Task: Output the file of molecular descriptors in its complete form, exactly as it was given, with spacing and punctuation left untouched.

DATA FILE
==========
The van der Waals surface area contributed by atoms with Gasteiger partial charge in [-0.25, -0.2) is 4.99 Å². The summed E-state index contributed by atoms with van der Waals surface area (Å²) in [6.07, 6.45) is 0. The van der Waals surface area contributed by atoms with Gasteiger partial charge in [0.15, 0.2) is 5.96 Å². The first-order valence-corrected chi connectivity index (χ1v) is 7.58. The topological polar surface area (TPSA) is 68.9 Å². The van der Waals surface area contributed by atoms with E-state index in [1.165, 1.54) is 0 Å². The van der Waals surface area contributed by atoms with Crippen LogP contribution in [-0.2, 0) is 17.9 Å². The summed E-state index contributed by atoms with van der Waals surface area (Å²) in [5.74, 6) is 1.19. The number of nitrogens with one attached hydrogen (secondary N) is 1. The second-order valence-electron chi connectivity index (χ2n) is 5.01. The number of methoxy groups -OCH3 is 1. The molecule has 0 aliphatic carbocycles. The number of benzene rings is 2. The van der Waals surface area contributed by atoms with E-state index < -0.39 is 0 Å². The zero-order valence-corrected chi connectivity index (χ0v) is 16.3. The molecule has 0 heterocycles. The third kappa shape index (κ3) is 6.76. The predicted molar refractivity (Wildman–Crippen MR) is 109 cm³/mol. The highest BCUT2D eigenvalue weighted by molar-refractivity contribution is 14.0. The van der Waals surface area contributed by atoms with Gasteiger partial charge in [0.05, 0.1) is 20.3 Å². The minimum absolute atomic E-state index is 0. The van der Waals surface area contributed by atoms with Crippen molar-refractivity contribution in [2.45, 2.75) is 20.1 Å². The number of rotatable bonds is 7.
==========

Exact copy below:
The van der Waals surface area contributed by atoms with Gasteiger partial charge in [-0.25, -0.2) is 4.99 Å². The summed E-state index contributed by atoms with van der Waals surface area (Å²) in [6.07, 6.45) is 0. The van der Waals surface area contributed by atoms with Gasteiger partial charge in [0.15, 0.2) is 5.96 Å². The first-order valence-corrected chi connectivity index (χ1v) is 7.58. The topological polar surface area (TPSA) is 68.9 Å². The van der Waals surface area contributed by atoms with E-state index in [1.165, 1.54) is 0 Å². The van der Waals surface area contributed by atoms with Crippen LogP contribution in [-0.2, 0) is 17.9 Å². The summed E-state index contributed by atoms with van der Waals surface area (Å²) in [5.74, 6) is 1.19. The number of nitrogens with one attached hydrogen (secondary N) is 1. The second-order valence-electron chi connectivity index (χ2n) is 5.01. The number of methoxy groups -OCH3 is 1. The molecule has 0 aliphatic carbocycles. The number of benzene rings is 2. The van der Waals surface area contributed by atoms with E-state index < -0.39 is 0 Å². The zero-order valence-corrected chi connectivity index (χ0v) is 16.3. The molecule has 0 heterocycles. The third kappa shape index (κ3) is 6.76. The predicted molar refractivity (Wildman–Crippen MR) is 109 cm³/mol. The highest BCUT2D eigenvalue weighted by molar-refractivity contribution is 14.0. The van der Waals surface area contributed by atoms with Gasteiger partial charge in [0.05, 0.1) is 20.3 Å². The minimum absolute atomic E-state index is 0. The van der Waals surface area contributed by atoms with Crippen molar-refractivity contribution in [2.45, 2.75) is 20.1 Å². The number of rotatable bonds is 7.